12 1.1.4 Residual Analysis: Checking the Assumptions Our conclusion we draw about the population do only hold up if the assumptions we make about the population hold up. When conducting a regression analysis we assume that the regression model is appropriate, that is: 1. the deterministic part of the model is linear in x. 2. the error is normally distributed, with mean 0 and standard deviation σ (independent from x). If the assumptions are reasonable we checked by analyzing a scattergram of the 2 variables of interest. We will now see how we can use further methods based on residuals to check the assumptions. The regression residuals are the differences for each measured value of y with the estimate based on the estimated model. Let i indicate an individual measurement, then ê i = y i ŷ i = y i ( ˆβ 0 + ˆβ 1 x i ) is the residual for the ith measurement. If the model is appropriate the residuals would be measurements coming from a normal distribution with mean 0 and standard deviation σ. To check if the assumption of normality is appropriate, a QQ-plot of the residuals could be analyzed. Continue example 1: This QQ-plot shows no indication that the assumption of normality is violated. If the model is appropriate then a scattergram of x versus the residuals would show a random scatter of the points around zero, over the interval of observations of x, not showing any pattern or outliers. (Diagrams: pattern, outliers, spread depending on x) Continue example 1: Too little data for this to carry sufficient information. 12

13 Continue example 2: For this example will also use A QQ-plot to check for normality. Plot of RESI1.jpg The dots fall far off the line, but the CI included indicates no significant violation of normality. of RESI1 vs ad.jpg If the model is appropriate then a scattergram of x versus the residuals would show a random scatter of the points around zero, over the interval of observations of x, not showing any pattern or outliers. In particular the scatter would be the same for all values of the predictor. For this data this might be violated. There is lot of scatter around ad=2, but this not enough data to be conclusive. (Diagrams: pattern, outliers, spread depending on x) 13

14 1.1.5 Applying the Model Estimation and Prediction Once we established that the model we found describes the relationship properly, we can use the model for estimation: estimate mean values of y, E(y) for given values of x. For example if the natural cause index equals 22, what value should we expect for the anthropogenic index? prediction: new individual value based on the knowledge of x, For example, we score a different forest with a natural cause index of x = 22.5, what value do we predict for y = anthropogenic index. Which application will we be able to answer with higher accuracy? The key to both applications of the model is the least squares line, ŷ = ˆβ 0 + ˆβ 1 x, we found before, which gives us point estimators for both tasks. The next step is to find confidence intervals for E(y) for a given x, and for an individual value y, for a given x. In order to this we will have to discuss the distribution of ŷ for the two tasks. Sampling distribution of ŷ = ˆβ 0 + ˆβ 1 x 1. The standard deviation of the distribution of the estimator ŷ of the mean value E(y) at a specific value of x, say x p 1 σŷ = σ n + (x p x) 2 Sxx This is the standard error of ŷ. 2. The standard deviation of the distribution of the prediction error, y ŷ, for the predictor ŷ of an individual new y at a specific value of x, say x p σ (y ŷ) = σ This is the standard error of prediction. A (1 α)100% CI for E(y) at x = x p ŷ ± t s n + (x p x) 2 SS xx 1 n + (x p x) 2 SS xx A (1 α)100% Prediction Interval for y at x = x p ŷ ± t s n + (x p x) 2 SS xx Comment: Do a confidence interval, if interested in the mean of y for a certain value of x, but if you want to get a range where a future value of y might fall for a certain value of x, then do a prediction interval. 14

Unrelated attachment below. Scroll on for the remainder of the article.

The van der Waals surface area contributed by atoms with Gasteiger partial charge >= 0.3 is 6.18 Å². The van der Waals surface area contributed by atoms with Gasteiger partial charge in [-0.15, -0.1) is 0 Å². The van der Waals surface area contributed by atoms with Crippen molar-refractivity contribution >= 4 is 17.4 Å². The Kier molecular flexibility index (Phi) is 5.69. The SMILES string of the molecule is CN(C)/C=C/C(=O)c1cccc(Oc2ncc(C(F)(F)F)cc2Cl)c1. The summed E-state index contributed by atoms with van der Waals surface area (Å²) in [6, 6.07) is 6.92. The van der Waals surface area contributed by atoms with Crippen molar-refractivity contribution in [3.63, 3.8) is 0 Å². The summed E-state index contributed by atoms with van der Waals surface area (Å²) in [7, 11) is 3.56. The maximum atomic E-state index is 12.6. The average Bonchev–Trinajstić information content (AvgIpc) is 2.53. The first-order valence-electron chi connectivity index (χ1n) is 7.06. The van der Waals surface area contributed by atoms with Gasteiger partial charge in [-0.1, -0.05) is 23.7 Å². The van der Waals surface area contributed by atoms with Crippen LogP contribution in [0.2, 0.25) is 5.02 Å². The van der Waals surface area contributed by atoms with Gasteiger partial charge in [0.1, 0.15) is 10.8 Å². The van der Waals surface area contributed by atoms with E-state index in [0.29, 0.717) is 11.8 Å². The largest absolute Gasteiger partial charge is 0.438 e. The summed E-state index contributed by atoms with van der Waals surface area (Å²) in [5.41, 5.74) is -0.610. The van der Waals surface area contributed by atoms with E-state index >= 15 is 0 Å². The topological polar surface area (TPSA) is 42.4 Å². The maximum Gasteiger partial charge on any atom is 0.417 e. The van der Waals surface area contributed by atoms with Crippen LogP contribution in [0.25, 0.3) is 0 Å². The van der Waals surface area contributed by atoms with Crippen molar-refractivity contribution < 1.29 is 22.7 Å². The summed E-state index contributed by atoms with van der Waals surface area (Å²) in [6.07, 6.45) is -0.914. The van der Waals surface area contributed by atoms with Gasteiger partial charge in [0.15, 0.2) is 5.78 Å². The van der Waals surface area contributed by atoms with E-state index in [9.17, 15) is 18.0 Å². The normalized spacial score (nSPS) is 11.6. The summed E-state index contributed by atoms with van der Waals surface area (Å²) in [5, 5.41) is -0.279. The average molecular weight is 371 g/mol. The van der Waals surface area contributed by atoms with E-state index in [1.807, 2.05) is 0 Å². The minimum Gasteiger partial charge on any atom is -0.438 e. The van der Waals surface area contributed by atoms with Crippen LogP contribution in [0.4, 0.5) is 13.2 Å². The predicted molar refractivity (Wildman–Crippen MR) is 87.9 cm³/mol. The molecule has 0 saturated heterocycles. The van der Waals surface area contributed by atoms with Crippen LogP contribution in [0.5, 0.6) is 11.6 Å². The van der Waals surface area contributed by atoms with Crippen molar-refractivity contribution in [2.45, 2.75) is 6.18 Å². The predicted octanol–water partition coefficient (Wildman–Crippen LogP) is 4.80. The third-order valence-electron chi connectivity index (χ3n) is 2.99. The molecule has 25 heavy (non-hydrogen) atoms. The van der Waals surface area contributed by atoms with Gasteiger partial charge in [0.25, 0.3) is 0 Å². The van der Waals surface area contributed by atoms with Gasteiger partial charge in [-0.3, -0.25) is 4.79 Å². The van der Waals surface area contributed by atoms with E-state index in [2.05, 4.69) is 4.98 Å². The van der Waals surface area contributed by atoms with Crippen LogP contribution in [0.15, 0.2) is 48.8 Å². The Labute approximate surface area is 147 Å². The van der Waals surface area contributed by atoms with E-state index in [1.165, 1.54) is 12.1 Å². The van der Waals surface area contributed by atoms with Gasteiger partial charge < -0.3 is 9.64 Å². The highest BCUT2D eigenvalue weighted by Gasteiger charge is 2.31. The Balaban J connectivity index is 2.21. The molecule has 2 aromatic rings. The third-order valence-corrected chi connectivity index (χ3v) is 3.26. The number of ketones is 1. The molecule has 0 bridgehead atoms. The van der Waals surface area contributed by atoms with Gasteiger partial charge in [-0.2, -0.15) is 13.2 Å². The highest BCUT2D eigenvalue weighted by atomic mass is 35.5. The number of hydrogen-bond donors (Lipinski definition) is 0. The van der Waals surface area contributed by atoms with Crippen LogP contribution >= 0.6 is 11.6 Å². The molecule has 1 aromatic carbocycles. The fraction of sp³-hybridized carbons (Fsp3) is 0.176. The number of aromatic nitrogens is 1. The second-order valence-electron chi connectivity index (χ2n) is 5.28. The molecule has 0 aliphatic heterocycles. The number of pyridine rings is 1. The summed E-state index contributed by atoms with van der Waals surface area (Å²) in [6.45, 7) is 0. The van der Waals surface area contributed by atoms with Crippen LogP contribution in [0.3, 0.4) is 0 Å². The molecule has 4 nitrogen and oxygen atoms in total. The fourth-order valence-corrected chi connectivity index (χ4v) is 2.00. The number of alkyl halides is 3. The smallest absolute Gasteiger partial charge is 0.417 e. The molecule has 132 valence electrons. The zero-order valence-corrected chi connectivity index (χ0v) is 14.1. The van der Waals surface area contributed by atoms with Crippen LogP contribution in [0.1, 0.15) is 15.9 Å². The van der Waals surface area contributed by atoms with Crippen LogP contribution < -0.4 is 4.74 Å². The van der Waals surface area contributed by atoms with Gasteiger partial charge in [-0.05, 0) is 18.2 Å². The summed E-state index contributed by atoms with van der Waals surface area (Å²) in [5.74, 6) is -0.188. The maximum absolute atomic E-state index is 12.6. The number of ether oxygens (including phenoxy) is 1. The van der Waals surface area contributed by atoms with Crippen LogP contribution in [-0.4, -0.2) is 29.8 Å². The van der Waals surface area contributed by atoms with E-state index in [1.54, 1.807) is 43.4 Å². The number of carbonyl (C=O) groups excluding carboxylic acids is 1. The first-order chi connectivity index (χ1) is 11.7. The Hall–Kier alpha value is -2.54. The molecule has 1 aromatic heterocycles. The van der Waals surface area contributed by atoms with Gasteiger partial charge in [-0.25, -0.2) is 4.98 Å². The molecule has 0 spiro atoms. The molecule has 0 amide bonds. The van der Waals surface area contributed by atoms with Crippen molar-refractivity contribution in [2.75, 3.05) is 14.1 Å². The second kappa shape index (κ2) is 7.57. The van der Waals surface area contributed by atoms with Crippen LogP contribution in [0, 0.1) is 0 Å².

15 Continue example 1: The natural cause index for a forest was found to be x p = 27.5, where should we expect the anthropogenic index to fall? Find a prediction interval. For x p = 27.5 find ŷ = (27.5) = With df = 3 t = ± 3.182(2.049) ( /5)2 +, gives ± 3.182(2.049) which is ± = [35.324, ]. For a forest with natural cause index of 27.5 we expect with 95% confidence the anthropogenic index to fall between 35.3 and Estimate the mean of the anthropogenic index for forests with natural cause index of 27.5 at confidence level of 95% ± 3.182(2.049) n + (x p x) 2 gives ± 3.182(2.049) SS xx which is ± = [ , ]. With 95% confidence the mean anthropogenic index of forests with natural cause index of 27.5 falls between 38.9 and Continue example 2: If the company decides to invest \$2000 in advertisements, what are the sales they should expect in average? Estimate with 95% confidence. For x p = 2 find ŷ = (50.73)2 = With df = 6 t = ± 2.447(10.29) 1 8 (2 15.8/8)2 +, gives ± which is [196.60, ]. If the they invest \$2000 the mean company sales fall with 95% confidence between \$ and \$ We expect 95% of sales numbers to fall within the following interval, when the company invests \$2000 in advertisement. which is [178.81, ] ± 2.447(10.29) (2 15.8/8)2 +, gives ±